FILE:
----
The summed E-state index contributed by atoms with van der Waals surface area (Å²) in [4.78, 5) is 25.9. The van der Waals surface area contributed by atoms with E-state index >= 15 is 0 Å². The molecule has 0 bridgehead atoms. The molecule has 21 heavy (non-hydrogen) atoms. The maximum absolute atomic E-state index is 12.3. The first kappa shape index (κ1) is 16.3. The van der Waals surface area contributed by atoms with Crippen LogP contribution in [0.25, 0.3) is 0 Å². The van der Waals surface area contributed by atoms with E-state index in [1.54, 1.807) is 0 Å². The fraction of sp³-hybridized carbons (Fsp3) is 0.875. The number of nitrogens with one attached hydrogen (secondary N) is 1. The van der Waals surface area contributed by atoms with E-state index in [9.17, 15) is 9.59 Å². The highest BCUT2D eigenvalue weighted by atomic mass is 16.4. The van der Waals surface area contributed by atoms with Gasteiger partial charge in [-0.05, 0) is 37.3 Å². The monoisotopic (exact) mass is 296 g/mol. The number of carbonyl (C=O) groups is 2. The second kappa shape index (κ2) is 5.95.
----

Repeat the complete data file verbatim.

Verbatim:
The summed E-state index contributed by atoms with van der Waals surface area (Å²) in [4.78, 5) is 25.9. The van der Waals surface area contributed by atoms with E-state index >= 15 is 0 Å². The molecule has 0 bridgehead atoms. The molecule has 21 heavy (non-hydrogen) atoms. The maximum absolute atomic E-state index is 12.3. The first kappa shape index (κ1) is 16.3. The van der Waals surface area contributed by atoms with Crippen LogP contribution in [0.25, 0.3) is 0 Å². The van der Waals surface area contributed by atoms with E-state index in [1.54, 1.807) is 0 Å². The fraction of sp³-hybridized carbons (Fsp3) is 0.875. The number of nitrogens with one attached hydrogen (secondary N) is 1. The van der Waals surface area contributed by atoms with E-state index in [9.17, 15) is 9.59 Å². The highest BCUT2D eigenvalue weighted by atomic mass is 16.4. The van der Waals surface area contributed by atoms with Gasteiger partial charge in [-0.05, 0) is 37.3 Å². The monoisotopic (exact) mass is 296 g/mol. The number of carbonyl (C=O) groups is 2. The second kappa shape index (κ2) is 5.95.